She was still sitting there at a late hour when she heard the outside door close and Cortlandt’s footsteps mounting the stairs. She was glad he had his own room and never entered hers at such an hour, for even to talk with him in her present state of mind and body would have been more than she could bear.
She was unreasonably annoyed, therefore, when he came boldly into her chamber without even knocking, for all the world like a welcome lover. To conceal her irritation, she kept her face turned from him and continued fanning herself listlessly. She was reclining in a wicker chair, lightly clad in a filmy silk negligee, which she mechanically drew closer.
“Rather late for good-nights,” she said, coldly.
“I’ve just come from Anthony’s supper-party.”
His voice made her look round sharply. She saw that his linen, ordinarily stiff and immaculate, was sodden and crumpled, his collar limp, his forehead glistening with drops of moisture. She could not remember ever having seen him in such a state. His appearance affected her queerly. In him this dishevelment was shocking.
“What ails you, Stephen?” she cried. “Have you been drinking?”
“No. I didn’t drink much. I brought you something.”
He took the loving-cup from its flannel bag and set it upon the table. “They gave me this.”
“It is very pretty, though I don’t care for such things.”
“And this too.” He tossed the watch with its enamelled monogram into her lap.
“Ah! That’s very handsome.”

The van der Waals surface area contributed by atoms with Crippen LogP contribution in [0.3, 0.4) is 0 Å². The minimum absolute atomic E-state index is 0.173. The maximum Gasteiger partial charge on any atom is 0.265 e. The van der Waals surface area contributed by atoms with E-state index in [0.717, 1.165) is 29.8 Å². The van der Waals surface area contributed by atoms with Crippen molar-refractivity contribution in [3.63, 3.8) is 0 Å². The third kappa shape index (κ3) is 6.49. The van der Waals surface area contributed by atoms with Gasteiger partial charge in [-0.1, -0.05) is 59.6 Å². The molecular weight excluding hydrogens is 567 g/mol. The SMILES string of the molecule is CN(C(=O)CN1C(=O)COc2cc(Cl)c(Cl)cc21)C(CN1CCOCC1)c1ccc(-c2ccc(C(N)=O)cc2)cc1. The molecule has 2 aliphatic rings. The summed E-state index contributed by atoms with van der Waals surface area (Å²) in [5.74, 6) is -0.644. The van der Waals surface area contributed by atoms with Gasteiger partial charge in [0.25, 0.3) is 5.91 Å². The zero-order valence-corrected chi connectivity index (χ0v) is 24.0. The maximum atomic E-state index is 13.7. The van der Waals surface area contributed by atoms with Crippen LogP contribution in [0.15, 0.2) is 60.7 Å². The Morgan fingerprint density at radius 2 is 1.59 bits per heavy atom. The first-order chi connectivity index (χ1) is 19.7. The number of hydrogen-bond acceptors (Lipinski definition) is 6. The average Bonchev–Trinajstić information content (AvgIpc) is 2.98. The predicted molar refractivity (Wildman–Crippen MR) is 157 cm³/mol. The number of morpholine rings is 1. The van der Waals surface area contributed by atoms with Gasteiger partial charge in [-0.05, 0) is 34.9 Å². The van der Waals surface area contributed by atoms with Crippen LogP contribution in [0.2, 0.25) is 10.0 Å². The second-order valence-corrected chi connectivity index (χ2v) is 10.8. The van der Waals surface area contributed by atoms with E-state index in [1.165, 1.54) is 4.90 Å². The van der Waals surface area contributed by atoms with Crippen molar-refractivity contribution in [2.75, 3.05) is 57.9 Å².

“Yes, I thought you’d like it; it’s from Anthony.” He laughed, then shuddered, as though a cold wind had bitten through his sodden garments.
“Why—you seem excited over these souvenirs. You surely expected—”
He broke in—a thing he rarely did while she was speaking:
“Anthony made a speech when he gave it to me—a very nice speech, full of friendship and love and gratitude.” He repeated Kirk’s words as he remembered them, “What do you think of that?”
“I think he expressed himself very frankly. But why do you tell me now, when the morning will do just as well? I’m prostrated with this heat.”
“He actually acknowledged his debt in public.”
Mrs. Cortlandt’s eyes widened. This was not the man she knew. At this moment he was actually insistent, almost overbearing, and he was regarding her with that same ironical sneer that had roused her anger earlier in the evening.
“Well, come to the point,” she cried, irritably. “I don’t understand what you are getting at. If you didn’t wish to accept anything from him, why did you go?”
He began to chuckle, apparently without reason. His shoulders shook, feebly at first, then more violently; his flat chest heaved, and he hiccoughed as if from physical weakness. It was alarming, and she rose, staring at him affrightedly. The sight of her increased his mirthless laughter. He continued to shudder and shake in uncontrollable hysteria, but his eyes were bright and watchful.